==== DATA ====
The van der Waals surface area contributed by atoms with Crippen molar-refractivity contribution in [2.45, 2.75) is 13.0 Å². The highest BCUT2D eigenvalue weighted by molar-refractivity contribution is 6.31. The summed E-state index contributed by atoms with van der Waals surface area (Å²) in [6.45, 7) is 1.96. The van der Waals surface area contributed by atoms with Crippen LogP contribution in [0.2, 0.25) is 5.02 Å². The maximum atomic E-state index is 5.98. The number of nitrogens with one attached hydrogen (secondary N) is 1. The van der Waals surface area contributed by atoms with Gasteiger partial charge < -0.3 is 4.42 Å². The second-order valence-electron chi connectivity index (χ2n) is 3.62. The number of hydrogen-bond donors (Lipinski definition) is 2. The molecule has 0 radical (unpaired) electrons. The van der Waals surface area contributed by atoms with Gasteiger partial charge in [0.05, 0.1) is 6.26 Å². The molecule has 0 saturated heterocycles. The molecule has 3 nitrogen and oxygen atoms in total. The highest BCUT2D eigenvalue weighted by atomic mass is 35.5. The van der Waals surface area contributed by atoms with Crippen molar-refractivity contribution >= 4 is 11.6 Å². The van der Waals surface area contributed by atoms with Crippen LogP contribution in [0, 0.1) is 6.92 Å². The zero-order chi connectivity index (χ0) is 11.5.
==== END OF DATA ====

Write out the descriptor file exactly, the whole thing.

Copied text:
The van der Waals surface area contributed by atoms with Crippen molar-refractivity contribution in [2.45, 2.75) is 13.0 Å². The highest BCUT2D eigenvalue weighted by molar-refractivity contribution is 6.31. The summed E-state index contributed by atoms with van der Waals surface area (Å²) in [6.45, 7) is 1.96. The van der Waals surface area contributed by atoms with Crippen LogP contribution in [0.2, 0.25) is 5.02 Å². The maximum atomic E-state index is 5.98. The number of nitrogens with one attached hydrogen (secondary N) is 1. The van der Waals surface area contributed by atoms with Gasteiger partial charge < -0.3 is 4.42 Å². The second-order valence-electron chi connectivity index (χ2n) is 3.62. The number of hydrogen-bond donors (Lipinski definition) is 2. The molecule has 0 radical (unpaired) electrons. The van der Waals surface area contributed by atoms with Gasteiger partial charge in [0.05, 0.1) is 6.26 Å². The molecule has 0 saturated heterocycles. The molecule has 3 nitrogen and oxygen atoms in total. The highest BCUT2D eigenvalue weighted by atomic mass is 35.5. The van der Waals surface area contributed by atoms with Crippen molar-refractivity contribution >= 4 is 11.6 Å². The van der Waals surface area contributed by atoms with Crippen LogP contribution in [0, 0.1) is 6.92 Å². The zero-order chi connectivity index (χ0) is 11.5.